Bad Trees for Hurricanes — Three Pitfalls to Avoid

August 28, 2012 | By | Comments (9)
Fallen Tree

No, you won’t be parking there! Photo by Bob Jagendorf.

Hurricane Season 2012 is officially here! One of the rotten things hurricanes do is knock down trees. One of the even rottener things is knocking down trees on your house. How can you avoid this dire fate? Take the following advice from Grumpy.

Don’t Plant These Trees Near Your House
The following trees grow big enough to do serious damage and are also prone to falling in high winds due to their weak wood or branching structure. (By the way, the storm doesn’t have to be a hurricane. A thunderstorm or blizzard will splinter bad trees too.)

  • Australian pine (Casuarina equisetifolia). Widely planted in Florida. Mistake!
  • Box elder (Acer negundo). Crappy tree anywhere.
  • Bradford pear (Pyrus calleryana ‘Bradford’). Breaks in half when a butterfly sneezes.
  • Elms (Ulmus sp.). Good street trees though.
  • Hackberry (Celtis occidentalis). No one plants these — they just inherit them.
  • Hickories (Carya sp.)
  • Laurel oak (Quercus laurifolia). Plant live oak instead. It takes the wind.
  • Pecan (Carya illinoiensis). Beautiful tree, just not near the house.
  • Poplars (Populus sp.). Tulip poplar (Liriodendron tulipifera) not included.
  • Red cedar (Juniperus virginiana)
  • Red maple (Acer rubrum)
  • Silver maple (Acer saccharinum). You’ll pay for its fast growth.
  • Water oak (Quercus nigra). Mistletoe loves it.
  • Weeping fig (Ficus benjamina). Gets huge in Florida. Makes homeowners cry.
  • White pine (Pinus strobus)
  • Willows (Salix sp.). Grumpy hates all of them.

Don’t Ignore Big, Dead Trees
Big, dead trees are going to fall down. The only questions are when and in what direction. If a dead tree on your property falls on someone else’s house, car, or head, you could be sued. So ask yourself this: Do you feel lucky?

Don’t Overlook These Danger Signs
Most trees that fall or break in half aren’t dead. Some are just in the wrong place at the wrong time. Many others, though, have hidden flaws that make them prone to fall. If you see any of the following signs, have a licensed arborist examine the tree and determine whether you should remove it.

  • A hollow trunk or cavity at the base. A solid trunk gives the tree strength. A hollow trunk is just waiting to break in two.
  • A vertical strip of sunken or absent bark on one side of the tree. This could be a sign that the tree has been struck by lightning and is slowly dying.
  • Mushrooms growing from the bark. Mushrooms grow on dead wood. Dead wood is weak wood.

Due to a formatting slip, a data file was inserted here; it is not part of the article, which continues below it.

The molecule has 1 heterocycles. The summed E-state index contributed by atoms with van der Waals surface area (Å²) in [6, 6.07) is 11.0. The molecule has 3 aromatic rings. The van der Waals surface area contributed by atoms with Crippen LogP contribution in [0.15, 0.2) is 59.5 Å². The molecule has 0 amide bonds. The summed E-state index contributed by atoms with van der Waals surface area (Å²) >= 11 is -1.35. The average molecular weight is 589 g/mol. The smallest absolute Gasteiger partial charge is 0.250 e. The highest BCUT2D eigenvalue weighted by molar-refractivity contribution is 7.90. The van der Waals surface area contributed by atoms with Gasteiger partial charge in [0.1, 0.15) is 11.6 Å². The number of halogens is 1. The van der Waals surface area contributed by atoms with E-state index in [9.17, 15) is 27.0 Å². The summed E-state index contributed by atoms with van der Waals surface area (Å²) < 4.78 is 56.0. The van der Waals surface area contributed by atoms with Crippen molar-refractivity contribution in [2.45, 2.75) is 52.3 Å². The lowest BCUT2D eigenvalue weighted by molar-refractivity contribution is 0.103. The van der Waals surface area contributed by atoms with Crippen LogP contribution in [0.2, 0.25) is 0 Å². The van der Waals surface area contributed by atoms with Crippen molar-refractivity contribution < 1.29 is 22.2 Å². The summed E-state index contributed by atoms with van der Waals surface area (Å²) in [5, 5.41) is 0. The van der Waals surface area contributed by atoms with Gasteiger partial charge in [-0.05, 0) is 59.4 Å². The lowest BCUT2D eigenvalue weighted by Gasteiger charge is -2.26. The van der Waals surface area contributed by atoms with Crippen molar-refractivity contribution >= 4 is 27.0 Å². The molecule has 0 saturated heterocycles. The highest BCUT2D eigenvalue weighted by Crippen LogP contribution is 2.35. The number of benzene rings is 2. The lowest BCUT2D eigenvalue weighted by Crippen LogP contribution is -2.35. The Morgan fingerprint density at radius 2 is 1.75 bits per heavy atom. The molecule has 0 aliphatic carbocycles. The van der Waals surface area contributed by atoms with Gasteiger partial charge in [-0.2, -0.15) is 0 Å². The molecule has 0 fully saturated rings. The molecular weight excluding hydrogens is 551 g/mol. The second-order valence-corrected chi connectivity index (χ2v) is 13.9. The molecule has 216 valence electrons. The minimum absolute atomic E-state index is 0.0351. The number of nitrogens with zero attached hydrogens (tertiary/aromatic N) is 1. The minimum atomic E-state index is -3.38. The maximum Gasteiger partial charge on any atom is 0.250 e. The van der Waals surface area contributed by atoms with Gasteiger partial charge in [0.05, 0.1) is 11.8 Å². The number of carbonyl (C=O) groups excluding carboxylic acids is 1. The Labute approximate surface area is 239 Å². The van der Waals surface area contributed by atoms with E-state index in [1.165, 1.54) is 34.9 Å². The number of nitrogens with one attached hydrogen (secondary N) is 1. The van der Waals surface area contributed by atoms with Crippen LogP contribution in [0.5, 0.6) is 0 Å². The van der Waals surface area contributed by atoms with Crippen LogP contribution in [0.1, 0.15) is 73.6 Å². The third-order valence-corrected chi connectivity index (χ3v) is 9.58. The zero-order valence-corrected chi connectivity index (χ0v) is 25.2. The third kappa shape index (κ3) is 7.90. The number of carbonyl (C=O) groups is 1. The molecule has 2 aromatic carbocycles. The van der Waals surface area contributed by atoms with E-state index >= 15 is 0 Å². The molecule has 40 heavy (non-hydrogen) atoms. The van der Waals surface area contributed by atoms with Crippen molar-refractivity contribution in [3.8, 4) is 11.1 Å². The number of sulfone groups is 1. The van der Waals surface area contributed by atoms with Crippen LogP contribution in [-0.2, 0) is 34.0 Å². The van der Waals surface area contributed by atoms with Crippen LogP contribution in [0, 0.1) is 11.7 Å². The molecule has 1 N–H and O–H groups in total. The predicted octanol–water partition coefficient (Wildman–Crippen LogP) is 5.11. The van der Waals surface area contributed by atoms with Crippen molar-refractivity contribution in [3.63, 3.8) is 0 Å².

• Lots of dead branches near the top. This usually indicates a tree that’s dying. It just hasn’t officially kicked the bucket yet.


  1. Maple | Find Me A Cure

    […] Bad Trees for Hurricanes – Three Pitfalls to Avoid […]

    June 6, 2014 at 11:24 pm
  2. Steve Bender

    You make a good point. Thanks.

    September 4, 2012 at 11:12 am
  3. Schmoo

    Steve, I am in MD and during our “freak” storm earlier in the summer, a lot of tulip poplars in the woods near my office suffered a LOT of damage and left many broken branches. I would say do not plant tulip poplars close to the house, either. They’re native, but also weak.

    September 2, 2012 at 1:44 pm
  4. Steve Bender

    NEVER TOP TREES! THAT IS GRUMPY’S TOTALLY CORRECT OPINION. Topping disfigures trees, leads to rot and weak branches, and ultimately makes trees more prone to storm damage.

    August 29, 2012 at 4:01 pm
  5. Steve Bender

    That’s a good suggestion!

    If you maintain a healthy tree, chances are it won’t fall.

    August 29, 2012 at 12:56 pm
  6. Linda Davis

    I have a Water Oak in my backyard that is close to the house. I do keep it trim so it isn’t too big. Pine trees were my main problem with storms as lightening hit a huge one splitting it down the middle, then jumping to the phone wire to come through my house in 2004

    August 29, 2012 at 9:21 am
  7. Ed Milhous

    You might encourage tree owners to get competent assistance; go to: to find an independent professional.

    August 29, 2012 at 7:47 am
  8. Fran

    Dear Steve: Could you share your thoughts on topping trees please. We have an asian pear, an apple, and a pear tree that were topped because owner did not want them to get too tall but I thought that trees should never be topped. Sure would appreciate your expert opinion. Thanks.

    August 28, 2012 at 6:22 pm
  9. Lyn Bradley

    From “THE TREE LADY” – The Tree Lady,LLC., Daytona, Fl.
    Help me encourage people to become more aware and considerate of the condition of their property and the responsibility of it’s ownership, with maintenance concerns. So many people don’t trim, elevate, remove trees of need. Endangering their own homes and property of others. In the state of Florida, if the tree hangs over your property line it is YOUR responsibility to maintain and protect your property. Heart rot, lichens disease are running wild here and hollowing out and rotting off is at an all time high, becauce of the climatic changes. We are loosing more than we plant. Maintenance will help. Elevation will maintain health and in most cases, the safety of proprerty.

    August 28, 2012 at 11:27 am

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